Teaching Your Child and Cat to Get Along

 Having both a child and a cat is often wonderful. You can watch the innocent relationship grow – the cat learning to accept the tiny human’s attention and the kid understanding to respect the cat’s boundaries. It’s not always smooth sailing, though, especially if the cat or child is new to the household. To make sure neither party gets hurt, here’s how to teach your child and cat to get along. 


Ensure Your Cat’s Health 

An unhappy cat is more likely to be an aggressive one, which can result in nasty scratches. Your first priority, then, is to ensure your cat is as healthy as possible. Regular vet visits are a must, as they’ll be able to see if anything is wrong, but you should also give your cat the healthiest lifestyle possible. That means feeding it a healthy diet, checking for injury, and keeping cats teeth strong and healthy.


Introduce Slowly 

If your cat is new to the household, or you are bringing home a newborn baby, you must introduce the two of them slowly. Cats are cautious creatures, and even the friendliest ones may lash out if they feel uncomfortable. Strictly supervise the visits early on, and start without any touching. After some time, you can show your child how to stroke gently


Teach Your Child Boundaries 

For children that are old enough to learn, you must teach them boundaries when it comes to dealing with the cat. For example, touching the tail and belly is usually a no-go, as it petting them too hard. You should also teach your kid to read the cat’s body language; if its tail is wagging or it starts pawing, you should leave it alone.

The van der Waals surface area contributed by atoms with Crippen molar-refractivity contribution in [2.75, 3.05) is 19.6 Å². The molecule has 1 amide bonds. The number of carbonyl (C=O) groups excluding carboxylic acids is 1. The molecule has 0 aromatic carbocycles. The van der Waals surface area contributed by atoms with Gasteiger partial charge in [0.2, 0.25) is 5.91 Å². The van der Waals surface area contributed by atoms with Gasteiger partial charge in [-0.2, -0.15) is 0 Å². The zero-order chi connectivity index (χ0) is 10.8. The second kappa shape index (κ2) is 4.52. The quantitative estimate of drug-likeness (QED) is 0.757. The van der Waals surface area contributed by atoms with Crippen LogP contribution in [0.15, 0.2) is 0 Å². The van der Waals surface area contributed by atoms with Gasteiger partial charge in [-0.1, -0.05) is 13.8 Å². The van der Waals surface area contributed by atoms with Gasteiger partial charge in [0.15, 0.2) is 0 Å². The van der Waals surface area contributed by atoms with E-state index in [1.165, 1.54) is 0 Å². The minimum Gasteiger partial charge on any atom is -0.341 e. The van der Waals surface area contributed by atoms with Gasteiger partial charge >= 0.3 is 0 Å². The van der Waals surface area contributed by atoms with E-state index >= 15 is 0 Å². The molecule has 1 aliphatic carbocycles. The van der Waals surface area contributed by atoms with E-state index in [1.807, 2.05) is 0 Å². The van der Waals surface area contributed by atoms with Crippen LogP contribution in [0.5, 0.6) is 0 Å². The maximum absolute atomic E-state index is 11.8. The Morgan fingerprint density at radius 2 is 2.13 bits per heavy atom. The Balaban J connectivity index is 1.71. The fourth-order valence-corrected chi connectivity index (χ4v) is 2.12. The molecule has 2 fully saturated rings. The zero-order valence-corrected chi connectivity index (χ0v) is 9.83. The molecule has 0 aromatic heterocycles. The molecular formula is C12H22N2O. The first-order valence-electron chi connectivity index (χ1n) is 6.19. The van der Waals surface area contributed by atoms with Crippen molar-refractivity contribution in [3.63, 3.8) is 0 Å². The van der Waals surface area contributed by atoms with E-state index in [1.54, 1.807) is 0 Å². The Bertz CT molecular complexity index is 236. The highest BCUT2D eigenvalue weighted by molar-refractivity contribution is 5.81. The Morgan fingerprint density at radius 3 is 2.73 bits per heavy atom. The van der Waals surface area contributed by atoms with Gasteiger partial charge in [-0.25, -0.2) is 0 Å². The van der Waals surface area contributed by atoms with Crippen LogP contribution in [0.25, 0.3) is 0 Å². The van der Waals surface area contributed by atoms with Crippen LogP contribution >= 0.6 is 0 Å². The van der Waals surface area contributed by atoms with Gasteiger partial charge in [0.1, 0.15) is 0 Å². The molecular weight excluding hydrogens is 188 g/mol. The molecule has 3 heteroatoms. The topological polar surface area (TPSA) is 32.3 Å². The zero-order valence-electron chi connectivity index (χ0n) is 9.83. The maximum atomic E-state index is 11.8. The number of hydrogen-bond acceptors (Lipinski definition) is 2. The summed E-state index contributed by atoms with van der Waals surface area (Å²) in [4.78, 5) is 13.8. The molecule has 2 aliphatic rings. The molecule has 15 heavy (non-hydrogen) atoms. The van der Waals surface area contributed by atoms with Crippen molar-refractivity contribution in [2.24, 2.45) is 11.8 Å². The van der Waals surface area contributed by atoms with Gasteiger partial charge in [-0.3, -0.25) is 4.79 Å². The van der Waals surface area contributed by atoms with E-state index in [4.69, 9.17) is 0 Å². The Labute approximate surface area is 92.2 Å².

Reward Good Behavior 

Cats and children can have a beautiful relationship, especially if good behavior is rewarded early on. When your kid treats the cat gently and respects its boundaries, be sure to tell them well done. Likewise, if your cat plays gently with your child, throw them a treat or two. 


Don’t Leave Them Alone

No matter how much you trust your kid or your fluffy feline friend, you mustn’t leave them alone, at least until your child is old enough to be somewhat independent. Cats sometimes get a little rough when they play and might harm your child even if they don’t mean it. On the other hand, your kid may get too heavy-handed and end up scaring or hurting the cat, which could cause issues with trust in the future. Supervision is a must! 


Show Your Kid How to Pet 

Children learn through imitation, so show them how to treat a cat by petting it and giving it treats in front of them. Be as gentle as possible to show your kid just how much you should respect it, and you’ll notice that your child is extra gentle the next time they stroke the cat. 

By encouraging a trusting and respectful bond between your child and your cat, both of them will grow up with a great friend by their side.


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